Supplements: In Search of Jean Grémillon, a feature-length documentary on the filmmaker from 1969, containing interviews with director René Clair, archivist Henri Langlois, actors Micheline Presle and Pierre Brasseur; On the first pressing only is an illustrated collector’s booklet featuring new writing on the film by critic Ginette Vincendeau.
Deaf and Hearing-impaired Friendly? YES; Subtitles: English (extras as well)
Packaging: One Blu-ray and one DVD in Keep case
Reviewed: September 7, 2017
(5515love)

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About Glenn Erickson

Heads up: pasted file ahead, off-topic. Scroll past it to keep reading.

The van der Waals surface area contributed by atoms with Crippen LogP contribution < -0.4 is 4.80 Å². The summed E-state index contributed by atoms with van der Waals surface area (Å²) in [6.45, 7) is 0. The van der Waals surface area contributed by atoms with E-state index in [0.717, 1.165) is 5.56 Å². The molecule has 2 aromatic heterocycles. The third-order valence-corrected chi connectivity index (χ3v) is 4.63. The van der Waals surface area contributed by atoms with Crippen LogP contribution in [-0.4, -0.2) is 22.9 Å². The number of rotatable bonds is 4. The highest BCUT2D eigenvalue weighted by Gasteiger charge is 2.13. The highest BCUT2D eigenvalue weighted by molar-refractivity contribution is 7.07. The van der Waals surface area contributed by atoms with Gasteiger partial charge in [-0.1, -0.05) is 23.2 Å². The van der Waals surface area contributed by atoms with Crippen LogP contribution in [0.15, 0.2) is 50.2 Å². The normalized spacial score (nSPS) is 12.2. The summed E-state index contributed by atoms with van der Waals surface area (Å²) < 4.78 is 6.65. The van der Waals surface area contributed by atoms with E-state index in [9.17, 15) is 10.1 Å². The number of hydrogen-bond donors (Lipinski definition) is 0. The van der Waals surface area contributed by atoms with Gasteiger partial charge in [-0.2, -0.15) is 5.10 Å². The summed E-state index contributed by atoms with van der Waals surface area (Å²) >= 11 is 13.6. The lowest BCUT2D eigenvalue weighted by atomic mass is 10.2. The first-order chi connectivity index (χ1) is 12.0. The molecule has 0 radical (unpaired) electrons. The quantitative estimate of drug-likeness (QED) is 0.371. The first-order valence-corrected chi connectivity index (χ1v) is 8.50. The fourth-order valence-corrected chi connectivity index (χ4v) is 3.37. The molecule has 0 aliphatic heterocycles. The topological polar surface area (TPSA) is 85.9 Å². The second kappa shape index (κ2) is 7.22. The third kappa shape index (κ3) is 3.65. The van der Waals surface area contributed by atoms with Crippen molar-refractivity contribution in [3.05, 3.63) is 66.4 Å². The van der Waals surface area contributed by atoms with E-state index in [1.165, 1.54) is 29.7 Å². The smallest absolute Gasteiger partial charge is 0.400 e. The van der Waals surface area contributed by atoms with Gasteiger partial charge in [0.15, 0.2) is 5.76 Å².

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Glenn Erickson left a small town for UCLA film school, where his spooky student movie about a haunted window landed him a job on the CLOSE ENCOUNTERS effects crew. He’s a writer and a film editor experienced in features, TV commercials, Cannon movie trailers, special montages and disc docus. But he’s most proud of finding the lost ending for a famous film noir, that few people knew was missing. Glenn is grateful for Trailers From Hell’s generous offer of a guest reviewing haven for DVD Savant.